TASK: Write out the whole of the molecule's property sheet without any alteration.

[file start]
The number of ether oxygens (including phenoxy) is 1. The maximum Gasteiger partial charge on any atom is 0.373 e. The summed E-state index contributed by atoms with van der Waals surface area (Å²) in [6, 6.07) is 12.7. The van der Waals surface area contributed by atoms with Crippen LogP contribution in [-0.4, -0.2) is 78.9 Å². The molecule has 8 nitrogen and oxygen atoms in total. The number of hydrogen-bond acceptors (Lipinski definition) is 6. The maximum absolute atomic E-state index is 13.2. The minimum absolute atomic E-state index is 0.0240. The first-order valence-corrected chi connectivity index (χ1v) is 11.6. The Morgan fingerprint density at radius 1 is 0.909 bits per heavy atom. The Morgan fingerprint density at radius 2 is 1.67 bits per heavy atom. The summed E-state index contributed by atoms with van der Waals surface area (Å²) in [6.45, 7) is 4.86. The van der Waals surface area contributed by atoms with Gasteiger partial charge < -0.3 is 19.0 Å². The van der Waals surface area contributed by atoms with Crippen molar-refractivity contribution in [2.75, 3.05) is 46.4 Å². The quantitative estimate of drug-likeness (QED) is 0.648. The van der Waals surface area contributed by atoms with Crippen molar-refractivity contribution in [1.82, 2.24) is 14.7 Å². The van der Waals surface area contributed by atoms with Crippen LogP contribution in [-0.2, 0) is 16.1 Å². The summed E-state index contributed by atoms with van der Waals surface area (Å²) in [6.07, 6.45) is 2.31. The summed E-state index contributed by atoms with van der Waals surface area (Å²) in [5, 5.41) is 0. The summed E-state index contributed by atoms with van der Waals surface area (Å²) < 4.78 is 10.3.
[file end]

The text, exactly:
The number of ether oxygens (including phenoxy) is 1. The maximum Gasteiger partial charge on any atom is 0.373 e. The summed E-state index contributed by atoms with van der Waals surface area (Å²) in [6, 6.07) is 12.7. The van der Waals surface area contributed by atoms with Crippen LogP contribution in [-0.4, -0.2) is 78.9 Å². The molecule has 8 nitrogen and oxygen atoms in total. The number of hydrogen-bond acceptors (Lipinski definition) is 6. The maximum absolute atomic E-state index is 13.2. The minimum absolute atomic E-state index is 0.0240. The first-order valence-corrected chi connectivity index (χ1v) is 11.6. The Morgan fingerprint density at radius 1 is 0.909 bits per heavy atom. The Morgan fingerprint density at radius 2 is 1.67 bits per heavy atom. The summed E-state index contributed by atoms with van der Waals surface area (Å²) in [6.45, 7) is 4.86. The van der Waals surface area contributed by atoms with Gasteiger partial charge < -0.3 is 19.0 Å². The van der Waals surface area contributed by atoms with Crippen molar-refractivity contribution in [2.75, 3.05) is 46.4 Å². The quantitative estimate of drug-likeness (QED) is 0.648. The van der Waals surface area contributed by atoms with Crippen molar-refractivity contribution in [1.82, 2.24) is 14.7 Å². The van der Waals surface area contributed by atoms with Crippen LogP contribution in [-0.2, 0) is 16.1 Å². The summed E-state index contributed by atoms with van der Waals surface area (Å²) in [6.07, 6.45) is 2.31. The summed E-state index contributed by atoms with van der Waals surface area (Å²) in [5, 5.41) is 0. The summed E-state index contributed by atoms with van der Waals surface area (Å²) < 4.78 is 10.3.